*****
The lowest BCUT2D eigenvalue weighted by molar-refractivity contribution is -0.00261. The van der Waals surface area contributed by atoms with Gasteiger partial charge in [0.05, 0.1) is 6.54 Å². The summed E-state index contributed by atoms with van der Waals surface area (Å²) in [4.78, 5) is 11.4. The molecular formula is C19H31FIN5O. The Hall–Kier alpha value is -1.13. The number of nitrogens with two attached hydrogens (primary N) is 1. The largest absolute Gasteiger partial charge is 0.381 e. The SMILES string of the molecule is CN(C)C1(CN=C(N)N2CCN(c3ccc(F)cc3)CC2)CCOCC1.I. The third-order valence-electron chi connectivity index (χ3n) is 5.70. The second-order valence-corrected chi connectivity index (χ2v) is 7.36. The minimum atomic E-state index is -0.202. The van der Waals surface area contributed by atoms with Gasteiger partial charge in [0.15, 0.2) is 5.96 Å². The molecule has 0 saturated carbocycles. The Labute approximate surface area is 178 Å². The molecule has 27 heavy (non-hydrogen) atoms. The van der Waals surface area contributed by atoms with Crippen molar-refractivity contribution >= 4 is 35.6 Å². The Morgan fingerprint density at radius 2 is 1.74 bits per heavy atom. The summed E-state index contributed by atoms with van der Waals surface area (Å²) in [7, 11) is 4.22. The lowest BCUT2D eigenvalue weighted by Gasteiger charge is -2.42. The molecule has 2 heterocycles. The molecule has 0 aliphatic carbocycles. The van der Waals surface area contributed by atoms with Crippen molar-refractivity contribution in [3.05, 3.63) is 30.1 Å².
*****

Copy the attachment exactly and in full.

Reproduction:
The lowest BCUT2D eigenvalue weighted by molar-refractivity contribution is -0.00261. The van der Waals surface area contributed by atoms with Gasteiger partial charge in [0.05, 0.1) is 6.54 Å². The summed E-state index contributed by atoms with van der Waals surface area (Å²) in [4.78, 5) is 11.4. The molecular formula is C19H31FIN5O. The Hall–Kier alpha value is -1.13. The number of nitrogens with two attached hydrogens (primary N) is 1. The largest absolute Gasteiger partial charge is 0.381 e. The SMILES string of the molecule is CN(C)C1(CN=C(N)N2CCN(c3ccc(F)cc3)CC2)CCOCC1.I. The third-order valence-electron chi connectivity index (χ3n) is 5.70. The second-order valence-corrected chi connectivity index (χ2v) is 7.36. The minimum atomic E-state index is -0.202. The van der Waals surface area contributed by atoms with Gasteiger partial charge in [0.15, 0.2) is 5.96 Å². The molecule has 0 saturated carbocycles. The Labute approximate surface area is 178 Å². The molecule has 27 heavy (non-hydrogen) atoms. The van der Waals surface area contributed by atoms with Crippen molar-refractivity contribution >= 4 is 35.6 Å². The Morgan fingerprint density at radius 2 is 1.74 bits per heavy atom. The summed E-state index contributed by atoms with van der Waals surface area (Å²) in [7, 11) is 4.22. The lowest BCUT2D eigenvalue weighted by Gasteiger charge is -2.42. The molecule has 2 heterocycles. The molecule has 0 aliphatic carbocycles. The van der Waals surface area contributed by atoms with Crippen molar-refractivity contribution in [3.05, 3.63) is 30.1 Å².